Excipient presence, variability and variation can affect product performance and present challenges for oral drug bioavailability. HPMC is a commonly used binder in immediate release formulations but can compromise drug dissolution and/or drug solubilization as it forms a viscous layer around particles. In this work, the impact of HPMC viscosity type on drug apparent solubility was assessed in a biopharmaceutical perspective. Solubility studies showed that presence of the studied HPMC brands can significantly change drug apparent solubility, but its magnitude depends on drug physicochemical properties. Significant reduction in the 24-h solubility of highly soluble or highly ionized drugs was observed potentially due to the formation of a viscous layer by HPMC. For poorly soluble drugs containing a neutral aminic group, increase in drug apparent solubility was observed in HPMC presence attributed to the enhanced drug solubilization by the polymeric HPMC chains. Increasing HPMC viscosity and/or level resulted in pronounced decrease in drug apparent solubility especially at early time points, as at the studied excipient levels, the formation of a viscous layer is disrupted by water penetration. The use of multivariate data analysis and the construction of roadmaps revealed that the effects of HPMC on solid oral dosage form performance needs to be studied to better understand the potential impact of these effects on product performance. It is concluded that HPMC presence and variability may present challenges for oral drug absorption and that expanding current knowledge to other excipient types would be beneficial for the successful implementation of excipient variability on QbD approaches.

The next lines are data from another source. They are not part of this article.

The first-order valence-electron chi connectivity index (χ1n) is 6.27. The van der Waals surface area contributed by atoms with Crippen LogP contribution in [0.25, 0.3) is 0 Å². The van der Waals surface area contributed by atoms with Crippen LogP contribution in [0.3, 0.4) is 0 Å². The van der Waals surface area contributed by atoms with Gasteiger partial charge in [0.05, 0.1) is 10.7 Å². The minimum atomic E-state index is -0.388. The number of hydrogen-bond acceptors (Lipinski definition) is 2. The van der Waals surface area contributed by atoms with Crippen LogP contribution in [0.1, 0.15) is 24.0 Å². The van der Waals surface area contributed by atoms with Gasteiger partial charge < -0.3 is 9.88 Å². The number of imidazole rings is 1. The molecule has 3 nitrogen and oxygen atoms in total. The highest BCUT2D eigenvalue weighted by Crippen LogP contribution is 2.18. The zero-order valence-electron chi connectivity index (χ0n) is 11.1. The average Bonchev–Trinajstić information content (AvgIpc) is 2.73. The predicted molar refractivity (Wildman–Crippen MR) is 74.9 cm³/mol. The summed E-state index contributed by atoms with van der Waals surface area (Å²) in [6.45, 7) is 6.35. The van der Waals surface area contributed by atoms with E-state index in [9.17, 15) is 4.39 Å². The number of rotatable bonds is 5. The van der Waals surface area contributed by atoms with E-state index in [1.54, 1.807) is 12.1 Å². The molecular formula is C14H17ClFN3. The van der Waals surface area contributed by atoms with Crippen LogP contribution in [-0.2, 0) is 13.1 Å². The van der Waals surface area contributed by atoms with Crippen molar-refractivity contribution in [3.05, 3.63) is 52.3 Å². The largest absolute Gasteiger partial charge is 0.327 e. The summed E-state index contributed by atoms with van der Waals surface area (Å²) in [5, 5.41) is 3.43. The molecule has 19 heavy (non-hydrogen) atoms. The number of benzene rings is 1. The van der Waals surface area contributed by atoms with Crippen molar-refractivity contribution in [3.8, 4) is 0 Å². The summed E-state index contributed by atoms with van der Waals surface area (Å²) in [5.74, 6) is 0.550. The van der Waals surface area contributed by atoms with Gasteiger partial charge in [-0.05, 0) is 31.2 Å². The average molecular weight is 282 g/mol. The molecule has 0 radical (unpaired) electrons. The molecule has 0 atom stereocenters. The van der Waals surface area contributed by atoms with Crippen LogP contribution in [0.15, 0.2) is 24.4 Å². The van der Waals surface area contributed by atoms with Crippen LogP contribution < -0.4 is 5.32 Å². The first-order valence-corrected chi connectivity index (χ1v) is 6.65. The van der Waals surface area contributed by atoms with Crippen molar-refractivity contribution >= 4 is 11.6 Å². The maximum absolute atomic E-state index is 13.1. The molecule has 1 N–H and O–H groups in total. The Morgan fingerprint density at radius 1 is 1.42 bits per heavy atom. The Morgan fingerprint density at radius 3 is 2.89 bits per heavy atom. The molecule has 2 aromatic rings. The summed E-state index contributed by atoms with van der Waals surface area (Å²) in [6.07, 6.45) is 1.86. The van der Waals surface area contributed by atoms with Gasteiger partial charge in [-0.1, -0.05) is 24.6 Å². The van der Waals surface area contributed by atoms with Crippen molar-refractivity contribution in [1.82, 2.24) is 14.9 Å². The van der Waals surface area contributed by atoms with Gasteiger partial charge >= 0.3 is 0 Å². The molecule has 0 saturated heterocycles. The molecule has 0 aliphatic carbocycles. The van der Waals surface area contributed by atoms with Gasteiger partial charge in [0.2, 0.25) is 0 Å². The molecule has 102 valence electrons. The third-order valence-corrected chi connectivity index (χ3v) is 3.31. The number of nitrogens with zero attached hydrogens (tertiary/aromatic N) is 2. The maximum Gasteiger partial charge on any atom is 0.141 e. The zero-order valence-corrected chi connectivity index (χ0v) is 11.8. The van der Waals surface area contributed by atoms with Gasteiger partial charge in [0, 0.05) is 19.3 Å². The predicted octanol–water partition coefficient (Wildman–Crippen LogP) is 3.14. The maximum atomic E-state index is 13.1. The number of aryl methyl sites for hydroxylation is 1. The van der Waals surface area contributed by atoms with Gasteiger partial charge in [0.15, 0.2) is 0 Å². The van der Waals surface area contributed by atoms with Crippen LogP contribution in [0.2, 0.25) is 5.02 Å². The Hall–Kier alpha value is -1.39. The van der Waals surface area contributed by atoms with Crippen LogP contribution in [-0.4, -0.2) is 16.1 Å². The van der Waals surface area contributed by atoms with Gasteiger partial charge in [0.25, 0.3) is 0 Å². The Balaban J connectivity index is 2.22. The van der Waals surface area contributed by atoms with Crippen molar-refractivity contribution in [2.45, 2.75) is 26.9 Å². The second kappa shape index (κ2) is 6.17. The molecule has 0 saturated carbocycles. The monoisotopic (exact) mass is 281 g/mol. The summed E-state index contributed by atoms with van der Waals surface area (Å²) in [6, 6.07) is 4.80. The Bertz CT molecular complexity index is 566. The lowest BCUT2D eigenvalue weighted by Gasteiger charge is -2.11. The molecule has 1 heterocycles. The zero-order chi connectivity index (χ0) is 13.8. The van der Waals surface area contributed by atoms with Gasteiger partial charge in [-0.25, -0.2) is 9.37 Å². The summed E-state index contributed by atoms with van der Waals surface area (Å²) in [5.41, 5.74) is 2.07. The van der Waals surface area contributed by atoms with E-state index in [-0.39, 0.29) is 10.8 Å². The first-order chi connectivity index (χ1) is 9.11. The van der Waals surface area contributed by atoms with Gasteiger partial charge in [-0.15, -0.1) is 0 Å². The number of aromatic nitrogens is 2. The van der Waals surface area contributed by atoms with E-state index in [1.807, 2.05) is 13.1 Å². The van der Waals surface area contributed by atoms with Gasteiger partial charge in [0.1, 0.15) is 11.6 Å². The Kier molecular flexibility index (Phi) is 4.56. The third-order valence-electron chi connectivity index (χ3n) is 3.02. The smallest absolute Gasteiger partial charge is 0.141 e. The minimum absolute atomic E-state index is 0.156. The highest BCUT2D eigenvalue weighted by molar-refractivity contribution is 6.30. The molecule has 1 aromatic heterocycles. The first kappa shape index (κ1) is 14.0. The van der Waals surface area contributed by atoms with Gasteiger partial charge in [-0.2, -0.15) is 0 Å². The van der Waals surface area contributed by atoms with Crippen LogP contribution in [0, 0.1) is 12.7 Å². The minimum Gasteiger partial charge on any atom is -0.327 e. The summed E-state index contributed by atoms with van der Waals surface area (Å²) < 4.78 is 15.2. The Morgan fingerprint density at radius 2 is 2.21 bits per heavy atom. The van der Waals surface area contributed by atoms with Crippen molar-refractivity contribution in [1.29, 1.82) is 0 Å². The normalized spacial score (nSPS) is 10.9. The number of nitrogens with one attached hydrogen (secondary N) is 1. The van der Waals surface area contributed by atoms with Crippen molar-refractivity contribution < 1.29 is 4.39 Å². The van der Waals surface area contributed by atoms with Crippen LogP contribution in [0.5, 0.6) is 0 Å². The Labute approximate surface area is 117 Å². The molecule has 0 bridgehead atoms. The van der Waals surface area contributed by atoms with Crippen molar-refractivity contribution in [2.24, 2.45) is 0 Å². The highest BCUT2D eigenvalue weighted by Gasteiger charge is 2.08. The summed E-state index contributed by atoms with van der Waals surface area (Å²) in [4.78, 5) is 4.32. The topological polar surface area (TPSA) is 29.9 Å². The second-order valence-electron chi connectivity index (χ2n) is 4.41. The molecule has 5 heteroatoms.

Electronic supplementary material
Part of this work has been previously included in a poster at the AAPS Annual Meeting in San Diego, USA, November 2017.
The AstraZeneca and the University of Bath provided funding the current project.